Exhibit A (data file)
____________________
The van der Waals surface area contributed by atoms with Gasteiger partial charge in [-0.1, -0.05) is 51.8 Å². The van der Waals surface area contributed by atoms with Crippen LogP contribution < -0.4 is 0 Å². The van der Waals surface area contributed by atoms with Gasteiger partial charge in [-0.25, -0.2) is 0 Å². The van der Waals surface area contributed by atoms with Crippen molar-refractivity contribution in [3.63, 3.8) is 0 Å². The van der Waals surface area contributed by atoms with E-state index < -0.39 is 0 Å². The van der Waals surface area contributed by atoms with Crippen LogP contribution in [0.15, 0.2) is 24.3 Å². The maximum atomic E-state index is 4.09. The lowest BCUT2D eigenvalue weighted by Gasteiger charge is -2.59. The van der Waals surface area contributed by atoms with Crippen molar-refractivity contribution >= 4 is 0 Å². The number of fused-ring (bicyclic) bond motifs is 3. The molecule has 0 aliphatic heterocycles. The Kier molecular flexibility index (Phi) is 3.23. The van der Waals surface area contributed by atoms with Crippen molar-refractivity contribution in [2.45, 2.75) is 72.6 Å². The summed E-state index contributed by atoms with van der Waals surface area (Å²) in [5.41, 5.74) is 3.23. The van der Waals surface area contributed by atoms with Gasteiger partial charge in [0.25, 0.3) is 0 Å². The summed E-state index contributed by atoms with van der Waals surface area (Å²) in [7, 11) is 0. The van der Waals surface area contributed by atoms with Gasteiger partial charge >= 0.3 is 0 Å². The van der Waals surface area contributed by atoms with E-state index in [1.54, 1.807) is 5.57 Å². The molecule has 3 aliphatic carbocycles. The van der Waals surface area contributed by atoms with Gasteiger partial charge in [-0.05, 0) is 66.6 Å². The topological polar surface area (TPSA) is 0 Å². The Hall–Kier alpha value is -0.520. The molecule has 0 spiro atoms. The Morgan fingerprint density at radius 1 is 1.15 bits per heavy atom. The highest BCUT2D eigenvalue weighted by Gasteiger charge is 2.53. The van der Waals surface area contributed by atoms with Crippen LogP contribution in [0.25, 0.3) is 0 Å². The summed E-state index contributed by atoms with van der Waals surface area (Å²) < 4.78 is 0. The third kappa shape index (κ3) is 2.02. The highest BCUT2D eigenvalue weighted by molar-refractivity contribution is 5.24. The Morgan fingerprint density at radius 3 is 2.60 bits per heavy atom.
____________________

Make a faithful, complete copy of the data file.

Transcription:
The van der Waals surface area contributed by atoms with Gasteiger partial charge in [-0.1, -0.05) is 51.8 Å². The van der Waals surface area contributed by atoms with Crippen LogP contribution < -0.4 is 0 Å². The van der Waals surface area contributed by atoms with Gasteiger partial charge in [-0.25, -0.2) is 0 Å². The van der Waals surface area contributed by atoms with Crippen molar-refractivity contribution in [3.63, 3.8) is 0 Å². The van der Waals surface area contributed by atoms with E-state index < -0.39 is 0 Å². The van der Waals surface area contributed by atoms with Crippen LogP contribution in [0.15, 0.2) is 24.3 Å². The maximum atomic E-state index is 4.09. The lowest BCUT2D eigenvalue weighted by Gasteiger charge is -2.59. The van der Waals surface area contributed by atoms with Crippen molar-refractivity contribution >= 4 is 0 Å². The number of fused-ring (bicyclic) bond motifs is 3. The molecule has 0 aliphatic heterocycles. The Kier molecular flexibility index (Phi) is 3.23. The van der Waals surface area contributed by atoms with Crippen molar-refractivity contribution in [2.45, 2.75) is 72.6 Å². The summed E-state index contributed by atoms with van der Waals surface area (Å²) in [5.41, 5.74) is 3.23. The van der Waals surface area contributed by atoms with Gasteiger partial charge in [0.25, 0.3) is 0 Å². The summed E-state index contributed by atoms with van der Waals surface area (Å²) in [7, 11) is 0. The van der Waals surface area contributed by atoms with Gasteiger partial charge >= 0.3 is 0 Å². The van der Waals surface area contributed by atoms with E-state index in [1.54, 1.807) is 5.57 Å². The molecule has 3 aliphatic carbocycles. The van der Waals surface area contributed by atoms with Gasteiger partial charge in [-0.05, 0) is 66.6 Å². The topological polar surface area (TPSA) is 0 Å². The Hall–Kier alpha value is -0.520. The molecule has 0 spiro atoms. The Morgan fingerprint density at radius 1 is 1.15 bits per heavy atom. The highest BCUT2D eigenvalue weighted by Gasteiger charge is 2.53. The van der Waals surface area contributed by atoms with Crippen LogP contribution in [0.25, 0.3) is 0 Å². The summed E-state index contributed by atoms with van der Waals surface area (Å²) < 4.78 is 0. The third kappa shape index (κ3) is 2.02. The highest BCUT2D eigenvalue weighted by molar-refractivity contribution is 5.24. The Morgan fingerprint density at radius 3 is 2.60 bits per heavy atom.